By Chris Angermann, Sarasota Herald-Tribune
Born in Orlando, Denise Oyler has lived on the Gulf Coast for 30 years. She spent her career in the boating and fishing industry as a professional angler, competing in tournaments to catch redfish, working as a charter boat captain in Sarasota Bay, and training boat sales people. Eight years ago, she became a Realtor with a primary focus on representing buyers. She recently passed her brokerage exam and will start a training program for newly licensed agents of Rosebay Realty in September.
Correspondent Chris Angermann interviewed her at the Sarasota office on Orange Avenue.
Q: Why have you decided to start a training program?
A: Rosebay is expanding, and we believe it’s our responsibility to train newly licensed agents well, because it increases the value of our company and our industry. I’m applying my training background to the principles of real estate.
It will be a three-month program, starting Sept. 9. We’ll meet twice a week for two hours and explore specific aspects that are important in this industry. We will also offer our regular agents the opportunity to come to the classes, if they want to. Until recently Rosebay didn’t take on a lot of new agents because we didn’t have the opportunity to provide training.
Training is a relative term. Just because you’ve been through a basic training program doesn’t mean you’re competent; it depends on how it’s structured. What I’m designing is the way I was trained, which was top-notch — classes, mentorship, one- on-one conversations, someone to call if the new Realtor has questions while on the job, learning about what to do in everyday situations, not just book learning. My goal is to make sure they have all the tools to succeed.
Q: What are some of the issues you plan to address?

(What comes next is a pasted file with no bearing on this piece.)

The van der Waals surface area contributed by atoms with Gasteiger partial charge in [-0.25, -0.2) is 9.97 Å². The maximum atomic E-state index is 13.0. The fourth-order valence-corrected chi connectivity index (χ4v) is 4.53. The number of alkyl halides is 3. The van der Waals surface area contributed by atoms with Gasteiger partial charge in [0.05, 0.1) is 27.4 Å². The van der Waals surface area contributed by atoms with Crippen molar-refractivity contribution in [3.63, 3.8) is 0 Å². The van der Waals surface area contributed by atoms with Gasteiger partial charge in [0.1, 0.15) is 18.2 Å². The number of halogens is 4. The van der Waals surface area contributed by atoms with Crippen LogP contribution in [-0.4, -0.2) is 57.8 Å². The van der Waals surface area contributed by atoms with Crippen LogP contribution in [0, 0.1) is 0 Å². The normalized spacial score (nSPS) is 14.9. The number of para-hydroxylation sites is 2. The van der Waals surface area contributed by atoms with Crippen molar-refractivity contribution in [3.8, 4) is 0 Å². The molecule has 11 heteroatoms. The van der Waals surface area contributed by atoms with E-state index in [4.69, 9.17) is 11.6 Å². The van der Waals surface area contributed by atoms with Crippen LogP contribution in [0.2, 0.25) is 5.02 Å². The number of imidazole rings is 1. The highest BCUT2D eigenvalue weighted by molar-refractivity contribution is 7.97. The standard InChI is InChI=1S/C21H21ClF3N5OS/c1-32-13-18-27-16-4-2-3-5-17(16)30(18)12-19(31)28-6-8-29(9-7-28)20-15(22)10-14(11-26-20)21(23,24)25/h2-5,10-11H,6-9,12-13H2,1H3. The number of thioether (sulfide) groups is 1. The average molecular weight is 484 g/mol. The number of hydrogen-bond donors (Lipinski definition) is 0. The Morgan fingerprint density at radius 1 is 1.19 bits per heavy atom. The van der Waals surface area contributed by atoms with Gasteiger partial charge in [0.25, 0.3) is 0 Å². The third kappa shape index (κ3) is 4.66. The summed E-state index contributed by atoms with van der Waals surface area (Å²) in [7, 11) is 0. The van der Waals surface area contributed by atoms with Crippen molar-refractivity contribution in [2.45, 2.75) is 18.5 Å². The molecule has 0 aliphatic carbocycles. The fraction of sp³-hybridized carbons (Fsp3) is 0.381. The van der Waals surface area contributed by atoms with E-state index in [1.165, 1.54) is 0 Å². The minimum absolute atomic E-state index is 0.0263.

A: One is creating relationships. I have heard from customers that what they disliked most about agents is when the first thing they asked was, “Are you pre-qualified?” And they sometimes asked it two or three times in the conversation.
That’s not creating a good relationship. There is a fine line between time management on the Realtor’s part and building relationships. The agents who can find that balance are usually the ones that have been trained.
If customers realize they’re speaking to a newly licensed agent, and they like their personality and they’re interviewing them, a very important question to ask is, “What kind of training program did you go through?”
Q: What other things might customers ask about when interviewing an agent?
A: The majority of our industry believes it is a competitive business. So if you ask a newly licensed agent, “Who is your competition?” and that new agent answers, “Me, myself,” then you know you have someone who’s dedicated to giving you their very best.
The real question is, can you see the enthusiasm from what the agent does? And it doesn’t have to be an animated or put-on enthusiasm. Does the agent like doing the work? If you’ve got an appointment and watch the Realtor arrive, you can tell by the way he or she gets out of the car.
Q: What else should a customer keep in mind?
A: There is a connotation that time spent in the business is an advantage. You see it in Realtor ads: “Our team has a combined experience of 60-plus years,” etc. That’s one of the main points that seems to drive marketing for agents. But I think, with the proper tools and the proper training, “newly licensed” is not a bad thing. Just because an agent has been in business for 20 or more years doesn’t necessarily mean he or she is more efficient than someone in business for two years who keeps developing and growing.
There is ongoing education and training. As Realtors, we’re required to have 14 hours of continuing education for every licensing period. But how many of us do more than that?
That’s another question to ask: “I know you’ve been in the business for so-and-so many years. What’s the last class you took?”
If the agent looks at you like a deer in the headlights, you might want to reconsider signing up with someone else.